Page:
InFocus 13


Dossier LA FRANCE AU MALI: IL FAUT EN FINIR AVEC L’HYPOCRISIE

OUTSOURCING OCCUPATION

FREE SPEECH ARBITRATOS IN THE AGE OF THE INTERNET

GEOENGINEERING: FROM IDEA TO REALITY

EUROPEAN ECONOMIC DISUNION

WHY CYBERINTERVENTION IS JUST NOT ENOUGH

IS THE WASHINGTON CONCENSUS DEAD?

GEORGIA, UKRAINE, BELARUS: THE STATE OF DEMOCRACY IN EASTERN EUROPE

PHOTO: CHILDREN IN KOREA, 1951/ MAJ. R.V. SPENCER, UAF (NAVY). U.S. ARMY KOREA - INSTALLATION MANAGEMENT COMMAND. NATIONAL ARCHIVES AND RECORDS ADMINISTRATION/ WIKICOMMONS/CC


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La France au Mali: Il faut en finir avec l’hypocrisie Depuis des mois,l’hypothèse d’une intervention militaire africaine au Nord-Mali se précise. La France, acteur récurrent des crises de l’Afrique sub-saharienne, se propose d’y participer mais de manière effacée et discrète. Selon Victor-Manuel VA L L I N , une position hypocrite et contre-productive.

Le 11 janvier 2013, la France lance une vaste opération militaire, visant à engager la reconquête du Nord-Mali. Cet article a été édigé bien avant ces événements, et est publié afin de souligner la prégnance de ce dossier pour Paris.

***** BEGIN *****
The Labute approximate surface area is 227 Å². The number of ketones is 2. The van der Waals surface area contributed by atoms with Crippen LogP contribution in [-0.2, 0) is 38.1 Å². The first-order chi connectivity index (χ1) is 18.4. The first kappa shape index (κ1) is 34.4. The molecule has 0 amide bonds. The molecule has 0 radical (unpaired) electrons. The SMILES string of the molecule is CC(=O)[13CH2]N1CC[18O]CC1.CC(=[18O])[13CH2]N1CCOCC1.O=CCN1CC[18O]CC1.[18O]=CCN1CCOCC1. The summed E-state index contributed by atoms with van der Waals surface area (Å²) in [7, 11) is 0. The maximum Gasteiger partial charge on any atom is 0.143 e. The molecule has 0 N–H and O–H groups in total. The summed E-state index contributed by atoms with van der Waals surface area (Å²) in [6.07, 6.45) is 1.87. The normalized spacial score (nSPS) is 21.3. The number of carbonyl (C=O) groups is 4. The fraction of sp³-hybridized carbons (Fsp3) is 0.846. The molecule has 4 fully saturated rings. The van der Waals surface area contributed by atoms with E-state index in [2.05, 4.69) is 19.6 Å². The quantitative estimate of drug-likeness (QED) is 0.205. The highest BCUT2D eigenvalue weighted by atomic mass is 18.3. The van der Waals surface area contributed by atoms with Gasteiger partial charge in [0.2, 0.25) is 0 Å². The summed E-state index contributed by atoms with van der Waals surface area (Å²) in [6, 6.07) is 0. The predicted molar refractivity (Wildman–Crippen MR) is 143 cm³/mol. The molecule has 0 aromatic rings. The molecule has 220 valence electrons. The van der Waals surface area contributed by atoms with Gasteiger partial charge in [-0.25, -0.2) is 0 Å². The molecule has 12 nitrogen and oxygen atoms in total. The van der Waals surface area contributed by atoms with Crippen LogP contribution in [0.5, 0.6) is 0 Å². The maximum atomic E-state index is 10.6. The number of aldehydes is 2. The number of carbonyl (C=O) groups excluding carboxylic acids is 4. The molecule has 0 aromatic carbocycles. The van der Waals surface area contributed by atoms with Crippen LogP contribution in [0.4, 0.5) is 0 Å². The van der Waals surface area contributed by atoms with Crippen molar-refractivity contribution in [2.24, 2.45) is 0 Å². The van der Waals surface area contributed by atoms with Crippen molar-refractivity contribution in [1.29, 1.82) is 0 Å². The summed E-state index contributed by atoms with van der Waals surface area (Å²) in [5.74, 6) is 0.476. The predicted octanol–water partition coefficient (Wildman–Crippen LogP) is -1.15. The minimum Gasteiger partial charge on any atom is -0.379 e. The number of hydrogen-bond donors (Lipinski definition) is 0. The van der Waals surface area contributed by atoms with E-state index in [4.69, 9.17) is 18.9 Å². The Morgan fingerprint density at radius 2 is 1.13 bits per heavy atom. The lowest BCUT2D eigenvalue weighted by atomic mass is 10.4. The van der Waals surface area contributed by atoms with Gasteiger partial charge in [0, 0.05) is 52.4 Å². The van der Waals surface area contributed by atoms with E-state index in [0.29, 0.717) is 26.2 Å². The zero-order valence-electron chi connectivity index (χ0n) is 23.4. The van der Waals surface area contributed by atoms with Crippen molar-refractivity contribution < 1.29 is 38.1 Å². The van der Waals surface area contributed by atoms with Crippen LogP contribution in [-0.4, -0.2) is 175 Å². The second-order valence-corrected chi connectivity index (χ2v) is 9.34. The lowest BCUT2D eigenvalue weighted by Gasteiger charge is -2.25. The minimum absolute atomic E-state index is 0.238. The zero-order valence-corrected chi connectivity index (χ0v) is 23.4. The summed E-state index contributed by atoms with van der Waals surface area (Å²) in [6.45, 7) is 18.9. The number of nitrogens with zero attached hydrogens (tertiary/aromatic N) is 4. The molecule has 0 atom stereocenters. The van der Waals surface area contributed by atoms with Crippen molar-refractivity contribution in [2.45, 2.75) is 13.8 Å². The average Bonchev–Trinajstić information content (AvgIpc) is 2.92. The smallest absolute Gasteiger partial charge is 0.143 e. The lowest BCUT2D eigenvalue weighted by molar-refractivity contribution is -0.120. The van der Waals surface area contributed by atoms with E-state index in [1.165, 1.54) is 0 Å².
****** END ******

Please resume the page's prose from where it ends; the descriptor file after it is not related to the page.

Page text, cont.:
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a crise malienne s’est imposée comme étant la principale préoccupation du président François Hollande en matière de politique étrangère. L’inquiétude des autorités françaises est grande quant à la constitution d’un sanctuaire terroriste au Sahel menaçant directement l’Europe. Si la France refuse d’assumer le premier rôle dans une future intervention militaire au Mali, elle se dit prête à apporter un soutien logistique aux forces africaines de la Communauté Economique Des Etats de l’Afrique de l’Ouest (CEDEAO) qui assureraient

PHOTO: ORIONIST, EVZOB, WHISPERTOME/WIKICOMMONS/CC

16 InFocus